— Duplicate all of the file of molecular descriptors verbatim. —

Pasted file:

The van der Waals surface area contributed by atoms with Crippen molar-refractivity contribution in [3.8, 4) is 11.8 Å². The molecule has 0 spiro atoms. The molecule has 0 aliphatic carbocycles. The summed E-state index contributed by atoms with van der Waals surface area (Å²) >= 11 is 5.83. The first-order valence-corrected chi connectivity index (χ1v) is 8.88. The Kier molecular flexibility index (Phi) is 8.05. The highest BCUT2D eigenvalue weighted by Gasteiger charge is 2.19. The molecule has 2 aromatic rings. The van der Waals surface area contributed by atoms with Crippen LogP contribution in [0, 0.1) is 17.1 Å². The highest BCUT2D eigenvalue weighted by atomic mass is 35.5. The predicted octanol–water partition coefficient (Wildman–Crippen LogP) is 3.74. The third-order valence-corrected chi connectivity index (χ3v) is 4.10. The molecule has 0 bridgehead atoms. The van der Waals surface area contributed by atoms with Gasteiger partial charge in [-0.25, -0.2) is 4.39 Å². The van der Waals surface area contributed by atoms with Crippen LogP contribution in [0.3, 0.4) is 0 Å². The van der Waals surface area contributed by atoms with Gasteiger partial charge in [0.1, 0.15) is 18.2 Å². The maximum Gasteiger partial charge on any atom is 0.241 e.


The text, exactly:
The van der Waals surface area contributed by atoms with Crippen molar-refractivity contribution in [3.8, 4) is 11.8 Å². The molecule has 0 spiro atoms. The molecule has 0 aliphatic carbocycles. The summed E-state index contributed by atoms with van der Waals surface area (Å²) >= 11 is 5.83. The first-order valence-corrected chi connectivity index (χ1v) is 8.88. The Kier molecular flexibility index (Phi) is 8.05. The highest BCUT2D eigenvalue weighted by Gasteiger charge is 2.19. The molecule has 2 aromatic rings. The van der Waals surface area contributed by atoms with Crippen LogP contribution in [0, 0.1) is 17.1 Å². The highest BCUT2D eigenvalue weighted by atomic mass is 35.5. The predicted octanol–water partition coefficient (Wildman–Crippen LogP) is 3.74. The third-order valence-corrected chi connectivity index (χ3v) is 4.10. The molecule has 0 bridgehead atoms. The van der Waals surface area contributed by atoms with Gasteiger partial charge in [-0.25, -0.2) is 4.39 Å². The van der Waals surface area contributed by atoms with Crippen LogP contribution in [0.3, 0.4) is 0 Å². The van der Waals surface area contributed by atoms with Gasteiger partial charge in [0.1, 0.15) is 18.2 Å². The maximum Gasteiger partial charge on any atom is 0.241 e.